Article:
If you are covered by an award or enterprise agreement, it may state whether training should be reimbursed to you, or whether you need to pay it. An employer can also deduct an amount payable to an employee if the deduction is authorised in writing by the employee, it is principally for the employee’s benefit, and it is reasonable. For example, it may be reasonable for an employer to make a deduction for training costs, if the cost of training was high and the employee was fired for serious misconduct.

Do I need to pay back money if my employer has overpaid me?

If you have been overpaid by mistake, for example, due to a payroll error, you will generally need to pay back the overpaid amount to your employer. Any agreement to pay back mistaken overpayments must be in writing. This should clearly spell out:

  • the reason for the overpayment, e.g., a payroll error;
  • the amount of money that has been overpaid; and
  • the way repayments will be made, e.g., bank transfer or a deduction from wages.

If you can’t pay the amount back straight away, you could ask to pay in instalments. It is good to get advice from a financial counsellor to make sure any instalment arrangement is realistic and affordable – find a financial counsellor through the National Debt Helpline.

Example: overpayment due to payroll error

Aung was overpaid $1,450 in the last financial year because of a payroll error. Her award does not specifically allow a deduction to be made when an employee is overpaid.  Aung’s boss told her she would deduct this money from her next pay.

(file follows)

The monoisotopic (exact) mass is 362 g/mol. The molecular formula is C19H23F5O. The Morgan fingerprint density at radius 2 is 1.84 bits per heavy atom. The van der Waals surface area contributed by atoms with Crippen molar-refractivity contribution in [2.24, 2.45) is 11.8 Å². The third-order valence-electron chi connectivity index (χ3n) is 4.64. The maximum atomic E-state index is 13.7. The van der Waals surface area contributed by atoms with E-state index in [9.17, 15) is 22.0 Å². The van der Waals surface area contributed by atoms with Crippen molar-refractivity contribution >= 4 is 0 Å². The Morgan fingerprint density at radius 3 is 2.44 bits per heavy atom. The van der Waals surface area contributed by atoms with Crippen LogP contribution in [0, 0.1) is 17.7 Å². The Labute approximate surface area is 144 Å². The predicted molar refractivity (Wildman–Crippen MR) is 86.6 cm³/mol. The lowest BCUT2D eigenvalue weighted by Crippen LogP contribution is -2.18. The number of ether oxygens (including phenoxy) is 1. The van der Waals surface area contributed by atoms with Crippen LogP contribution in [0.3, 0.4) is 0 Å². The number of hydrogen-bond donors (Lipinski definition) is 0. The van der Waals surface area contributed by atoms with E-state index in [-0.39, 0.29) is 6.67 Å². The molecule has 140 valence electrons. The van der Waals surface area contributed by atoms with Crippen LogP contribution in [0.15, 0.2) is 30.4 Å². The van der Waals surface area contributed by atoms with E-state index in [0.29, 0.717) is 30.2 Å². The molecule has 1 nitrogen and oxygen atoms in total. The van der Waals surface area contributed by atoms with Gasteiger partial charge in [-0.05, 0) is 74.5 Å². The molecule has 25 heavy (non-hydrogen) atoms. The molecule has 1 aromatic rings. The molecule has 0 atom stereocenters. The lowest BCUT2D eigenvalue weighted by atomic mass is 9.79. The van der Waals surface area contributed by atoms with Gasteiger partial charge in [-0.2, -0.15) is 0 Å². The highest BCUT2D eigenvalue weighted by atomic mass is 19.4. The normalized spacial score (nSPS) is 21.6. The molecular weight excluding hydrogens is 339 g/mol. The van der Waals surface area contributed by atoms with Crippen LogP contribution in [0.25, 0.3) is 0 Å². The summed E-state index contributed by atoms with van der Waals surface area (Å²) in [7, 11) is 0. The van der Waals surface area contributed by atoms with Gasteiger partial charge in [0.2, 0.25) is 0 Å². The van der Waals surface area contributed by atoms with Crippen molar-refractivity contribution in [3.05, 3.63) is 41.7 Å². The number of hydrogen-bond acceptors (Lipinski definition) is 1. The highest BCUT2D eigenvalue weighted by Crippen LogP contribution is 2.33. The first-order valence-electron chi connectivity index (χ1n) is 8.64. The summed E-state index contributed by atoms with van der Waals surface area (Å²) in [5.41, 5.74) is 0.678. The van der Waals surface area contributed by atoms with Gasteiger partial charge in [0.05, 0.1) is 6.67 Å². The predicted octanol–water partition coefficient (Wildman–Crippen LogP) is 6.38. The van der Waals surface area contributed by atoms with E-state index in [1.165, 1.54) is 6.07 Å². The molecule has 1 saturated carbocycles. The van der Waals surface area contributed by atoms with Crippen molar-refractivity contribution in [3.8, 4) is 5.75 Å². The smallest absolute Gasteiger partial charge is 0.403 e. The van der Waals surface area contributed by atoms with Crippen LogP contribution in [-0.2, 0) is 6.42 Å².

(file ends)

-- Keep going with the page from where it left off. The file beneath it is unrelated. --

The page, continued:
Aung sought legal advice and was advised that she can only have this money deducted if Aung agrees to a repayment arrangement, in writing.

Aung was able to negotiate with her boss to have $90 per week deducted from her pay for the next 16 weeks to pay this amount back. They put this agreement in writing.

This repayment is reasonable because Aung agreed to it in writing, and was given a choice about the amount and method to be deducted each week.

Can my employer make deductions if I’m under 18 years old?

Your award, enterprise agreement or contract may have a clause that permits a deduction or payment to be made.  However, if you are under 18, these clauses have no effect unless the deduction or payment is agreed to in writing by your parent or guardian.

Can my employer deduct from my final pay if I have not given notice?

An employer cannot deduct wages owing to a casual employee for not giving sufficient notice of their resignation. This is because a casual employee generally does not have to give notice of resignation.

If a permanent employee has not given enough notice of resignation, an employer may be permitted to withhold a portion of wages owing. It is important to check whether your Award or Enterprise Agreement entitles your employer to do this.

Some awards say that an employer can deduct wages if:

  1. the employee is over 18 years old;
  2. the employee has not given the notice as per the period stated in their award; and
  3. the deduction isn’t unreasonable.

In these circumstances, generally the employer can only deduct an amount that is no more than one week’s wages.

Employers can only make deductions from wages owed under the award. They cannot deduct from other entitlements owed to you, such as annual leave or other payments under the award. To check if you are covered by a modern award, you can visit the Fair Work Ombudsman page here.

For more information, see our pages on Ending employment and Final pay.

What can I do if my employer withholds or deducts my pay?

There are limited circumstances where an employer can deduct your pay, even if your employment contract says otherwise. We recommend that you contact us for free and confidential advice to check if the deduction or payment is permitted.